# How to prove $\frac{\sqrt{5}+1}{2}>\log_23$?

I want to compare the magnitude of $$2\cos36^\circ$$ and $$\log_23$$ without using calculators.

Using $$\sin72^\circ=\cos18^\circ$$, I can get $$4\sin18^\circ\left(1-2\sin^218^\circ\right)=1$$

then I can get $$2\cos36^\circ=\dfrac{\sqrt{5}+1}{2},$$

but I don't know how to compare the size of $$\dfrac{\sqrt{5}+1}{2}$$ and $$\log_23.$$

## 4 Answers

Note that$$\frac{\sqrt{5}+1}{2}>\log_23\Longleftrightarrow2^{\sqrt5}>\frac92$$

we have

$$2^{\sqrt5}>2^{\sqrt{\frac{121}{25}}}=2^{11/5}>\frac92$$

This is true, because

$$2^{11/5}>\frac92 \Longleftrightarrow 2^{11}>\left(\frac92\right)^5\Longleftrightarrow2^{16}>9^5\Longleftrightarrow 2^8>3^5\Longleftrightarrow256>243$$

• Nice trick! like it :)
– user1026811
Jun 7, 2023 at 16:43

We have $$\sqrt{5}\ge 2.2.$$ It suffices to show that $$1.6>\log_23$$ or equivalently $$8>5\log_23$$. The latter is equivalent to $$2^8>3^5$$ which can be verified straightforward, as $$2^8=256$$ and $$3^5=243.$$

I present two methods.

Method 1

From this answer render

$$\ln(x)=2\sum_{m=1}^\infty (\frac{x-1}{x+1})^{2m-1}/(2m-1)$$

Then

$$\ln 2>2×[\frac{2-1}{2+1}+\frac13(\frac{2-1}{2+1})^3]=56/81$$

$$\ln 3<2×(\frac{3-1}{3+1})+\color{blue}{2\sum_{m=2}^\infty (\frac{x-1}{x+1})^{2m-1}/(3)}=1+1/9 = 10/9$$

In the blue expression the denominators of $$2m-1$$ are reduced to $$3$$ to get an upper bound, and then the terms are summed as a geometric series.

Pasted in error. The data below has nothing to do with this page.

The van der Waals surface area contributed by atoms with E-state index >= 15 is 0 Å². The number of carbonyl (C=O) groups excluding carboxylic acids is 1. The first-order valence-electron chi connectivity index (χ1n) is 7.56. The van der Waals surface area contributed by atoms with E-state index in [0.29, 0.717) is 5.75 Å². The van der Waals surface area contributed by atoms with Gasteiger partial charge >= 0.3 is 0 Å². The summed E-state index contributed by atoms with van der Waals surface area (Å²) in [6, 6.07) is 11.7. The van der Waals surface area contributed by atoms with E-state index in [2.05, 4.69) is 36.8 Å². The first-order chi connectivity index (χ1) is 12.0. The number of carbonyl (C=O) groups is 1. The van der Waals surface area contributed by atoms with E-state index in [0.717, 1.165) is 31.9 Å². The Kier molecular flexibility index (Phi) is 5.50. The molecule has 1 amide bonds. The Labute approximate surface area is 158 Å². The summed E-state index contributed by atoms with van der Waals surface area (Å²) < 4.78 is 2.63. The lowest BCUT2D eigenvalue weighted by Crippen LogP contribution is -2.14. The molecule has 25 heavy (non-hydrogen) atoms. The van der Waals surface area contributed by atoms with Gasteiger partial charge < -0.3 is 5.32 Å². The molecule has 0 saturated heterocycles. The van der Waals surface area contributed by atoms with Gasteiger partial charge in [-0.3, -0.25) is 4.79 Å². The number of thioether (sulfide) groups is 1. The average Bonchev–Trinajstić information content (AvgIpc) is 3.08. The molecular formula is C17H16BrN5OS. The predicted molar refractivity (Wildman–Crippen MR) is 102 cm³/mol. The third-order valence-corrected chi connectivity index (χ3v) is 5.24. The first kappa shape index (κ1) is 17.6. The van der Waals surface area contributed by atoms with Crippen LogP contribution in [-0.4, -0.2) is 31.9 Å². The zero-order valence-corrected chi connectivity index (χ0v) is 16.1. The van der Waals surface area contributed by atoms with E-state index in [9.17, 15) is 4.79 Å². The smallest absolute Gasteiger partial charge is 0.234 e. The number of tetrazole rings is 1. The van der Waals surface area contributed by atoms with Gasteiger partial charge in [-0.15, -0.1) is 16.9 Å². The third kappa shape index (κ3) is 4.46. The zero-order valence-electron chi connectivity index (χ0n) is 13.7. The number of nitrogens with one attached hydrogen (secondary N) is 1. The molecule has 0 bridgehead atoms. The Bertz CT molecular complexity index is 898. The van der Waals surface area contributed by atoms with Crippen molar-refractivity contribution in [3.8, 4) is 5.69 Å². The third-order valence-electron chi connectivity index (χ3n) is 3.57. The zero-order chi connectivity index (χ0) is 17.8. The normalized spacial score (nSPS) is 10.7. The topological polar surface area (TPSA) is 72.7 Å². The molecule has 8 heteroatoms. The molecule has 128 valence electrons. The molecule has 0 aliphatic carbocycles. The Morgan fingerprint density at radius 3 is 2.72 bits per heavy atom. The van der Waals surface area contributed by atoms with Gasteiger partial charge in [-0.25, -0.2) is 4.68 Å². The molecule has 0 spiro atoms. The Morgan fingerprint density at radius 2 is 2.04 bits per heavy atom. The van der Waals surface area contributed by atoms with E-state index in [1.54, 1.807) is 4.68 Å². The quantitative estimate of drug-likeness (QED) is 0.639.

We then have

$$\log_2(3)<(10/9)/(56/81)=45/28.$$

($$\log_2(3)\approx1.585, 45/28\approx 1.607$$)

Now $$45^2-(45×28)-28^2=-19<0$$, so $$45/28$$ must be less than the positive root of $$x^2-x-1=0$$.

Method 2

The number $$(1+\sqrt5)/2$$ has the continued fraction $$[1,1,1,1,...]$$ whereas $$\log_2(3)$$ will have some continued fraction $$[1,a,b,c,...]$$ where some entry becomes greater than $$1$$. If an odd-position entry is the first to be greater than $$1$$, then $$\log_2(3)>[1,1,1,1,...]=(1+\sqrt5)/2$$. If an even-position entry is the first to exceed $$1$$, then $$\log_2(3)<[1,1,1,1,...]=(1+\sqrt5)/2$$.

We set out to find the continued fraction entries for $$\log_2(3)$$, remembering that the reciprocal of each remainder is obtained by just reversing the arguments of the logarithm function:

$$\log_2(3)=1+\log_2(3/2)$$

$$\log_{3/2}2=1+\log_{3/2}(4/3)$$

$$\log_{4/3}(3/2)=1+\log_{4/3}(9/8)$$

$$\log_{9/8}(4/3)=\color{blue}{2}+\log_{9/8}(256/243)$$

(cf. Ryzard Szwarc's answer)

$$[1,1,1,2,...]<[1,1,1,1,...]$$

$$\log_2(3)(\approx 1.585)<\frac{1+\sqrt5}{2}(\approx 1.618).$$

As a bonus, this method renders $$[1,1,1,2]=8/5=1.6$$ as the lowest terms fraction lying between the given numbers.

• $2^8>3^5\implies 2^{(1+\sqrt 5)/2}>2^{8/5}>3$. Jul 7, 2023 at 2:27

As an alternative, by golden ratio properties with $$\phi=\frac{\sqrt{5}+1}{2}$$ we have

$$\phi^2-\phi-1=0$$

therefore, since $$1<\log_23<2$$, it suffices to show that

$$\log^2_23-\log_23-1<0 \iff \log^2_23<\log_2 6 \iff \log_2 3 <\log_3 6$$

which is true, as proved here: Prove: $\log_{2}{3} < \log_{3}{6}$.